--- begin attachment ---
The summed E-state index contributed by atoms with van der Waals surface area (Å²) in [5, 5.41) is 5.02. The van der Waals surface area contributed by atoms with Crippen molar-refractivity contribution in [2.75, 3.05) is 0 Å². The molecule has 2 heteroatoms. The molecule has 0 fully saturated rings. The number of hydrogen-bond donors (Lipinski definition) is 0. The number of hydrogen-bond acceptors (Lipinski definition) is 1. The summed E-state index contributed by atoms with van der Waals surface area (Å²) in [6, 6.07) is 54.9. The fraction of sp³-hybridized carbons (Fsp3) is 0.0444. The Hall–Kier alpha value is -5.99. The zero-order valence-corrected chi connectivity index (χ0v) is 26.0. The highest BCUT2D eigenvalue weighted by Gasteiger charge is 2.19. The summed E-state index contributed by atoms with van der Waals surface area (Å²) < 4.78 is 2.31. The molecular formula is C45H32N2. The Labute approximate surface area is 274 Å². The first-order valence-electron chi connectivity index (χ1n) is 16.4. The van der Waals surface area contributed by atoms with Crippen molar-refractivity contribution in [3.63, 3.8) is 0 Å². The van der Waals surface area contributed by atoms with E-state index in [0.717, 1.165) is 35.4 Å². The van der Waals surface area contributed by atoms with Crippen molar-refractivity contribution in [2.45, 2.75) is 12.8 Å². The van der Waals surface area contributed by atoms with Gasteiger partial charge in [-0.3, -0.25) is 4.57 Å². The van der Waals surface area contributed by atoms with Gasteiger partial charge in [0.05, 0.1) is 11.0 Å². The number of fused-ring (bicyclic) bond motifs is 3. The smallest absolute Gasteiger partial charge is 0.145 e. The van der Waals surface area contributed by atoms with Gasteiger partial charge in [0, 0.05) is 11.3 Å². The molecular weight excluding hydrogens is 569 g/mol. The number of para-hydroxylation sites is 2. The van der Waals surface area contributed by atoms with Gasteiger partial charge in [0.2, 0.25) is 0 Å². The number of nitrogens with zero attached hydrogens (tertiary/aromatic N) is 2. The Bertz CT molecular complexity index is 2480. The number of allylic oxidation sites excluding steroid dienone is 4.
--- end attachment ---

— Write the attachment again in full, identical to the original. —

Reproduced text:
The summed E-state index contributed by atoms with van der Waals surface area (Å²) in [5, 5.41) is 5.02. The van der Waals surface area contributed by atoms with Crippen molar-refractivity contribution in [2.75, 3.05) is 0 Å². The molecule has 2 heteroatoms. The molecule has 0 fully saturated rings. The number of hydrogen-bond donors (Lipinski definition) is 0. The number of hydrogen-bond acceptors (Lipinski definition) is 1. The summed E-state index contributed by atoms with van der Waals surface area (Å²) in [6, 6.07) is 54.9. The fraction of sp³-hybridized carbons (Fsp3) is 0.0444. The Hall–Kier alpha value is -5.99. The zero-order valence-corrected chi connectivity index (χ0v) is 26.0. The highest BCUT2D eigenvalue weighted by Gasteiger charge is 2.19. The summed E-state index contributed by atoms with van der Waals surface area (Å²) < 4.78 is 2.31. The molecular formula is C45H32N2. The Labute approximate surface area is 274 Å². The first-order valence-electron chi connectivity index (χ1n) is 16.4. The van der Waals surface area contributed by atoms with Crippen molar-refractivity contribution in [3.63, 3.8) is 0 Å². The van der Waals surface area contributed by atoms with E-state index in [0.717, 1.165) is 35.4 Å². The van der Waals surface area contributed by atoms with Crippen molar-refractivity contribution in [2.45, 2.75) is 12.8 Å². The van der Waals surface area contributed by atoms with Gasteiger partial charge in [-0.3, -0.25) is 4.57 Å². The van der Waals surface area contributed by atoms with Gasteiger partial charge in [0.05, 0.1) is 11.0 Å². The number of fused-ring (bicyclic) bond motifs is 3. The smallest absolute Gasteiger partial charge is 0.145 e. The van der Waals surface area contributed by atoms with Gasteiger partial charge in [0, 0.05) is 11.3 Å². The molecular weight excluding hydrogens is 569 g/mol. The number of para-hydroxylation sites is 2. The van der Waals surface area contributed by atoms with Gasteiger partial charge in [0.2, 0.25) is 0 Å². The number of nitrogens with zero attached hydrogens (tertiary/aromatic N) is 2. The Bertz CT molecular complexity index is 2480. The number of allylic oxidation sites excluding steroid dienone is 4.